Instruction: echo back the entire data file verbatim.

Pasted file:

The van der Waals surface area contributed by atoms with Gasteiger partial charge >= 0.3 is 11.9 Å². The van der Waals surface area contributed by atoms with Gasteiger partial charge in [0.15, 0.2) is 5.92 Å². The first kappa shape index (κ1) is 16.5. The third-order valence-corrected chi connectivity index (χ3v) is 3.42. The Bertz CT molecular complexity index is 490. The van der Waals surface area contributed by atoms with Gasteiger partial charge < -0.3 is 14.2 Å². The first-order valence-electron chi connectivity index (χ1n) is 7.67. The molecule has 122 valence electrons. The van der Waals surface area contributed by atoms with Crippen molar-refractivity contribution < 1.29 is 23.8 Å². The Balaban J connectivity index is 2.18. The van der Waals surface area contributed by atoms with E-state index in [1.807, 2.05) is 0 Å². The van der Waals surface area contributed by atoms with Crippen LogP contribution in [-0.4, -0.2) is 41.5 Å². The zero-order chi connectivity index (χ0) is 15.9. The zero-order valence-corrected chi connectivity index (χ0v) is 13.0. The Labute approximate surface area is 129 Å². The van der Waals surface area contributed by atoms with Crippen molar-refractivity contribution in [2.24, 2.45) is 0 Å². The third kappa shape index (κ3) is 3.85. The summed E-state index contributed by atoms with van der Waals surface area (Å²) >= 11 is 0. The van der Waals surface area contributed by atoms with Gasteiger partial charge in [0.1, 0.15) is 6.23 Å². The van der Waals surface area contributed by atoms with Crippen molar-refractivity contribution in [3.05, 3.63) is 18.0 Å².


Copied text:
The van der Waals surface area contributed by atoms with Gasteiger partial charge >= 0.3 is 11.9 Å². The van der Waals surface area contributed by atoms with Gasteiger partial charge in [0.15, 0.2) is 5.92 Å². The first kappa shape index (κ1) is 16.5. The third-order valence-corrected chi connectivity index (χ3v) is 3.42. The Bertz CT molecular complexity index is 490. The van der Waals surface area contributed by atoms with Gasteiger partial charge < -0.3 is 14.2 Å². The first-order valence-electron chi connectivity index (χ1n) is 7.67. The molecule has 122 valence electrons. The van der Waals surface area contributed by atoms with Crippen molar-refractivity contribution < 1.29 is 23.8 Å². The Balaban J connectivity index is 2.18. The van der Waals surface area contributed by atoms with E-state index in [1.807, 2.05) is 0 Å². The van der Waals surface area contributed by atoms with Crippen LogP contribution in [-0.4, -0.2) is 41.5 Å². The zero-order chi connectivity index (χ0) is 15.9. The zero-order valence-corrected chi connectivity index (χ0v) is 13.0. The Labute approximate surface area is 129 Å². The van der Waals surface area contributed by atoms with Crippen molar-refractivity contribution in [2.24, 2.45) is 0 Å². The third kappa shape index (κ3) is 3.85. The summed E-state index contributed by atoms with van der Waals surface area (Å²) >= 11 is 0. The van der Waals surface area contributed by atoms with Gasteiger partial charge in [0.1, 0.15) is 6.23 Å². The van der Waals surface area contributed by atoms with Crippen molar-refractivity contribution in [3.05, 3.63) is 18.0 Å².